I would like to be able to make a single word in a text look like a coded word. Is there any command such as \code{...} which allows me to do so?

(basically, I want to produce something like above for the "\code{...}" part)

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    Do you want it to change the background to grey too?
    – N.N.
    Commented Nov 24, 2011 at 11:15
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    @N.N : it could have been even better yeah, but it's not extremely important.
    – SRKX
    Commented Nov 24, 2011 at 12:46
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    The answer is texttt{} how that is an unhuman command. How is anyone suppose to remember this? If you figure out what the ttt's stand for please tell me! Commented Oct 15, 2019 at 16:12
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    @CharlieParker I'm pretty sure texttt stands for text teletype. Similarly there are for example \textrm, where rm stands for roman, and \textsf where sf stands for serif. Commented Jan 30, 2020 at 13:56

5 Answers 5


Normally a monospaced font is used for this. This is accomplished with \texttt{...}. If you want to use code, you can use \def\code#1{\texttt{#1}}. From that point on you can write \code{...} to get monospaced output.

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    I'd prefer \newcommand{\code}[1]{\texttt{#1}} as you're dealing with LaTeX. Even better \newcommand{\code}{\texttt}, but this is quite advanced.
    – egreg
    Commented Nov 24, 2011 at 11:40
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    @egreg I'm not so sure about the last approach (yes, I know why you're doing it, but from an interface POV I prefer macros where the arguments required are clear).
    – Joseph Wright
    Commented Nov 24, 2011 at 11:41
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    @JosephWright That's why I wrote that it's advanced. :)
    – egreg
    Commented Nov 24, 2011 at 11:50
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    I would also wrap a \mbox around the \texttt, to avoid the word being hyphenated if it happens to fall near the end of a line. Commented Nov 24, 2011 at 11:51
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    @CharlieParker \texttt{} is named with the same logic as \textbf{}. That is, '\text' followed by the style abbreviated. The bf is short for bold face and tt is short for teletype which is the traditional name for monospaced fonts. Commented Nov 7, 2019 at 7:27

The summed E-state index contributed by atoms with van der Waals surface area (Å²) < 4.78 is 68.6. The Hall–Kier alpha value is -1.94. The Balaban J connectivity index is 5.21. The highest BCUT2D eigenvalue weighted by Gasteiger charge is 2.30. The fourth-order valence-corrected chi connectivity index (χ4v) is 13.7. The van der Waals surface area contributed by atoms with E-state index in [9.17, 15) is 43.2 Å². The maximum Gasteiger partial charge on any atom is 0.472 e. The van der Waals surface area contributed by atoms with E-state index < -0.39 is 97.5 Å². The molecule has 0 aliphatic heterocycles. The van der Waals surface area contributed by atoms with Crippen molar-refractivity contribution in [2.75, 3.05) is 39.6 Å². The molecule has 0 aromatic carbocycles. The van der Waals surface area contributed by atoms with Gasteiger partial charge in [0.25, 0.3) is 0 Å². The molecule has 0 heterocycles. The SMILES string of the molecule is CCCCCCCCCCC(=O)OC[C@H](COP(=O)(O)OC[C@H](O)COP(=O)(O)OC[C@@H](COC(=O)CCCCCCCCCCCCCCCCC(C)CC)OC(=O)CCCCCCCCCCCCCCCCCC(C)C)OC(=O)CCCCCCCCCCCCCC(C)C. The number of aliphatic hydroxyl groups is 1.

If you want a single word to look like a coded word and also to have a light-gray background as in StackExchange you can predefine a color \definecolor{light-gray}{gray}{0.95} and then define a new command: \newcommand{\code}[1]{\colorbox{light-gray}{\texttt{#1}}}.

From this point on you can use \code{word} to get mono-spaced words with gray background.

Of course for this to work you will need to load the xcolor package before \definecolor.

A full example would look like this:

% Better inline directory listings
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    Awesome, that's what I was looking for. Thanks :D
    – Sidahmed
    Commented Feb 7, 2017 at 11:41
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    This is what the people want!
    – sunspots
    Commented Feb 12, 2018 at 7:51
  • Hi. I've tried to do this in a document, but my document won't compile unless I surround the word like \code{$word$}, and then it puts everything in math font. When I don't it says "! Missing $ inserted.". Any ideas? Commented Sep 10, 2018 at 19:22
  • @lafemmecosmique Did your 'word' contain underscores?
    – Ilya Popov
    Commented Sep 27, 2018 at 16:02
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    Awesome. I just coded this exact solution myself (color and all) before searching for community solutions. Great minds think alike!
    – delrocco
    Commented Aug 8, 2019 at 15:10

I can't believe nobody mentioned the listings package. It provides a command called \lstinline{your_code} which can even highlight keywords for you.

See also this question: Should I use \lstinline for the language keywords embedded in text?

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    Syntax: \lstinline[⟨key=value list⟩]⟨character⟩⟨source code⟩⟨same character⟩ Also, some engines support a wider working range of working <character> delimiters. For exampe, I found ¿ to work with xelatex and not with pdflatex. Commented Feb 18, 2019 at 6:35
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    This should be the answer. No hands-on formatting where it can be avoided in LaTeX. Commented Sep 28, 2020 at 12:45
  • This is the best answer and it could be mixed with others \newcommand{\code}[1]{\lstinline{#1}} Commented Oct 29, 2023 at 15:15

\verb|code| or \verb#code# also works. It creates characters in monospace, although its primary utility to enter commands that the compiler wont confuse as tex commands.

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    Why does \verb use | or # to start and end code rather than the usual { and }? Commented Nov 29, 2016 at 14:52
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    @user3728501 what if I wanted to give an example LaTeX command using verbatim? I'd need different delimiters to indicate when to start/stop the verbatim text (since the { and } would need to be rendered as verbatim text). Commented Aug 6, 2018 at 13:44

I would recommend my package ffcode, which makes it as simple as this:

The function \ff{foo} can be used in a loop:
while (true) {

The package uses minted for code blocks and tcolorbox for individual words.

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